Force – is any action that causes a push or pull.
Units are newtons.
Forces are vector quantities - they have a magnitude and a direction.
A special force called friction acts between different materials when they touch as they move against each other.
Although a surface may seem smooth, as you move closer to the molecular level, bumps and grooves on the surface cause materials to lock into each other, causing friction.
Atomic Force Microscope:
Galileo reasoned (correctly) that only in the presence of friction is a force necessary to keep an object moving:
Newton's first law (Law of Inertia) states:
"Every object continues in a state of rest, or of motion in a straight line at constant speed, until it is compelled to change that state by other forces acting upon it."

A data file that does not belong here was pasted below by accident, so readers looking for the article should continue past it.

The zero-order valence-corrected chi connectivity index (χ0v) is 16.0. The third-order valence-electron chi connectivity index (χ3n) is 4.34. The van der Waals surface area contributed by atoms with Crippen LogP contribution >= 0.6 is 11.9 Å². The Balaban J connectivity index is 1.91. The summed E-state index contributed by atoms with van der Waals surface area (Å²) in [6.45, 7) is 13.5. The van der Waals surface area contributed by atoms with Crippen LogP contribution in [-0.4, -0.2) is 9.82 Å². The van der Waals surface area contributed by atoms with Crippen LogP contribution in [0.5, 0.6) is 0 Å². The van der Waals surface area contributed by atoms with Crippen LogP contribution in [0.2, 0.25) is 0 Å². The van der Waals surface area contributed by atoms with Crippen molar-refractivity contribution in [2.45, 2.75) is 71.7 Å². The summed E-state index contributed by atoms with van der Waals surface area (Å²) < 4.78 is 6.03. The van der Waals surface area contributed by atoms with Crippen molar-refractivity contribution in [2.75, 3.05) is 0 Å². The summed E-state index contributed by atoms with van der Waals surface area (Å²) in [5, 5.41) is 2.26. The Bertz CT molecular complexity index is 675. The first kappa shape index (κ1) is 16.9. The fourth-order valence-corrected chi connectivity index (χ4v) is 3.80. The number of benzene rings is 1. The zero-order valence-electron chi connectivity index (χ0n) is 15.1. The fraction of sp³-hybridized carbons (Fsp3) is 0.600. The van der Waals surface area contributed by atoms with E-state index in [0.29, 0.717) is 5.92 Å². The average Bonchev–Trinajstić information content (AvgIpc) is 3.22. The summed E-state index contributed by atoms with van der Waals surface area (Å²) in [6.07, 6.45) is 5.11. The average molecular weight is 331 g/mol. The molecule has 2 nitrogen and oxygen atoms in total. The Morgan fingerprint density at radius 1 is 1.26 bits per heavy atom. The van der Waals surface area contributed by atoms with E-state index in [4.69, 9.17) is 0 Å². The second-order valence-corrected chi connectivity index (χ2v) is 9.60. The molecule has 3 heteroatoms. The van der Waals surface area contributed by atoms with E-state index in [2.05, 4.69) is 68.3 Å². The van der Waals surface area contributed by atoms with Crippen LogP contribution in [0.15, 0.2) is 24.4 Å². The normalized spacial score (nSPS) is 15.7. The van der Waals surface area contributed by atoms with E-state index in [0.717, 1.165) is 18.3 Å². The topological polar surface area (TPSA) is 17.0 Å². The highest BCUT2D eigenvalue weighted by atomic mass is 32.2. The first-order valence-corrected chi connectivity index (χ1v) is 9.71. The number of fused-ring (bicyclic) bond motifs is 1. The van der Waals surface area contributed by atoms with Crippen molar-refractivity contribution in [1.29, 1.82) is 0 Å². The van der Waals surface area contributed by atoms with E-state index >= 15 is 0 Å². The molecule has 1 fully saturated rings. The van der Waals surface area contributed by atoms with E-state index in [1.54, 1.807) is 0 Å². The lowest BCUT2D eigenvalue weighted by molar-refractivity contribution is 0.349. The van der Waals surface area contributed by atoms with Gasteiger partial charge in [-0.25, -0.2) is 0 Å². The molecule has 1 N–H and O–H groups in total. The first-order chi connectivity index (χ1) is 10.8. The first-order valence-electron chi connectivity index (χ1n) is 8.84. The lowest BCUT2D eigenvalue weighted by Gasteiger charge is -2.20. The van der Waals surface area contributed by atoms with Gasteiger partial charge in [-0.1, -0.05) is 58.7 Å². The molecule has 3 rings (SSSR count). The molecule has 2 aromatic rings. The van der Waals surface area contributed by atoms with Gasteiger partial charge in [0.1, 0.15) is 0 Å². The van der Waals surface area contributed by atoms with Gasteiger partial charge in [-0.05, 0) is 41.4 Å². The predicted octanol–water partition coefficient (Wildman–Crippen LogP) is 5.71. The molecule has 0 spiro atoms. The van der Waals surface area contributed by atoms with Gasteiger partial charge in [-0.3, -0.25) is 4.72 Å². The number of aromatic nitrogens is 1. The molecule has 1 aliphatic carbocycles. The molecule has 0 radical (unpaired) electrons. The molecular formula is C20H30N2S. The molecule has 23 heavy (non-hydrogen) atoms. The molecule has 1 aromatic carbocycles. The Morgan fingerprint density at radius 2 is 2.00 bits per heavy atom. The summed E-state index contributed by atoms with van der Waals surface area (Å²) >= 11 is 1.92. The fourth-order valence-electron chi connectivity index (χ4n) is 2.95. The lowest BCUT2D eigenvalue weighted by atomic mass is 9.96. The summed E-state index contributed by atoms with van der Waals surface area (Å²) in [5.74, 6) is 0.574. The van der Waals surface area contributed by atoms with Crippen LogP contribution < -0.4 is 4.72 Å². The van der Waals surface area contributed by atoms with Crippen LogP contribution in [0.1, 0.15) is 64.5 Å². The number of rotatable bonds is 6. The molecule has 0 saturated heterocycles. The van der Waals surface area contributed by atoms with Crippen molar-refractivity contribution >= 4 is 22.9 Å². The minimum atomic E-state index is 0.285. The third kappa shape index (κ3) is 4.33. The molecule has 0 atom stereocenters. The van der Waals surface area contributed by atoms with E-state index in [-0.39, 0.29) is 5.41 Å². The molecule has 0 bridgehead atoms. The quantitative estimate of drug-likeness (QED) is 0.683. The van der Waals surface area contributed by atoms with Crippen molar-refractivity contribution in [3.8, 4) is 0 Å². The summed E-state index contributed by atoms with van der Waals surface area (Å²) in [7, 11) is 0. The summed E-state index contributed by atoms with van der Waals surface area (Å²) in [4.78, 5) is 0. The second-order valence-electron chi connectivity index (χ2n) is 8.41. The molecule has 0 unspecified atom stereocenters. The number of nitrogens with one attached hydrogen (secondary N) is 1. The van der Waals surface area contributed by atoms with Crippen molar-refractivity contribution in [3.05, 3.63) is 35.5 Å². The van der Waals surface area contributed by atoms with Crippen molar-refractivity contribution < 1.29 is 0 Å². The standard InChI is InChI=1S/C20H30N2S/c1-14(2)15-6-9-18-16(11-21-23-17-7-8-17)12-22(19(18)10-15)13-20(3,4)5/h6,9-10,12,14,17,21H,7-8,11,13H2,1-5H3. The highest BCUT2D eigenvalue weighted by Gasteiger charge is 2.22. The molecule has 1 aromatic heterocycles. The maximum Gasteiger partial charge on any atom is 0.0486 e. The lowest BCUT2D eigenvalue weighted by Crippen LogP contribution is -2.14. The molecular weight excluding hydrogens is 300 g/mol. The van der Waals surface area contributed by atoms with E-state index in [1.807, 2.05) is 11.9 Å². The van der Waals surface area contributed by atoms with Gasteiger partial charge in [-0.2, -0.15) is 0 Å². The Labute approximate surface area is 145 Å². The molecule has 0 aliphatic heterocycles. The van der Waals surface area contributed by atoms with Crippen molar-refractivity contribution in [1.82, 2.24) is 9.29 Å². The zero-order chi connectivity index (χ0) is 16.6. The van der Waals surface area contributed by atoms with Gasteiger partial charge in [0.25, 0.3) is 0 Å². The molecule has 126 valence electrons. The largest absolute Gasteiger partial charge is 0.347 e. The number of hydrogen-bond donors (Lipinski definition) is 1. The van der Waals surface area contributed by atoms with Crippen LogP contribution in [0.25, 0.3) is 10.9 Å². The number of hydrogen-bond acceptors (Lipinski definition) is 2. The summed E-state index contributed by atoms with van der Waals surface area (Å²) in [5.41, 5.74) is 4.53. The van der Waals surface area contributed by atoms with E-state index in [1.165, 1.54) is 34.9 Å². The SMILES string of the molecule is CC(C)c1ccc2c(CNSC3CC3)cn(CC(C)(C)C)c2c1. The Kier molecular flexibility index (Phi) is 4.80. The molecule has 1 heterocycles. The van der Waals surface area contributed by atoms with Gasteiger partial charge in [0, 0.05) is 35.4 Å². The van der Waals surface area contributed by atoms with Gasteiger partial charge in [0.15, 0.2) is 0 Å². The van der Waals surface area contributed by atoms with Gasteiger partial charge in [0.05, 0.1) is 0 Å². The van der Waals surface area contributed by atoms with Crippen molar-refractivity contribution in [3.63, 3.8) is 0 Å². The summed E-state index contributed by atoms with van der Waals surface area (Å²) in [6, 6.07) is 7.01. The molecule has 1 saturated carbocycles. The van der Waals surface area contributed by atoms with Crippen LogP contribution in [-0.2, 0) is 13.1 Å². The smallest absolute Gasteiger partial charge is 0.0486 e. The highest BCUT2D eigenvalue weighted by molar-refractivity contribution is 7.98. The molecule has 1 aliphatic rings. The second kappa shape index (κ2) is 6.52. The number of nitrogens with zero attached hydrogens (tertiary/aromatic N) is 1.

Chemists define mass simply as the measure of the amount of material in a substance.
Physicists define mass as the measure of the inertia of an object. That is, the more force that is required to change the motion of an object (and hence its inertia), the greater the mass the object has.
Mass vs. Weight
Weight is the force of gravity acting on an object - will be discussed in one of Newton's later laws.
Mass and weight are directly proportional to one another regardless of location.
The net force is the combination (vector sum) of all forces acting on an object.
When an object is at rest on another object, there is an equilibrium in place. This is because the net force on the object is 0 N - it is at rest.
The force of support that acts upward on the object is called the normal force.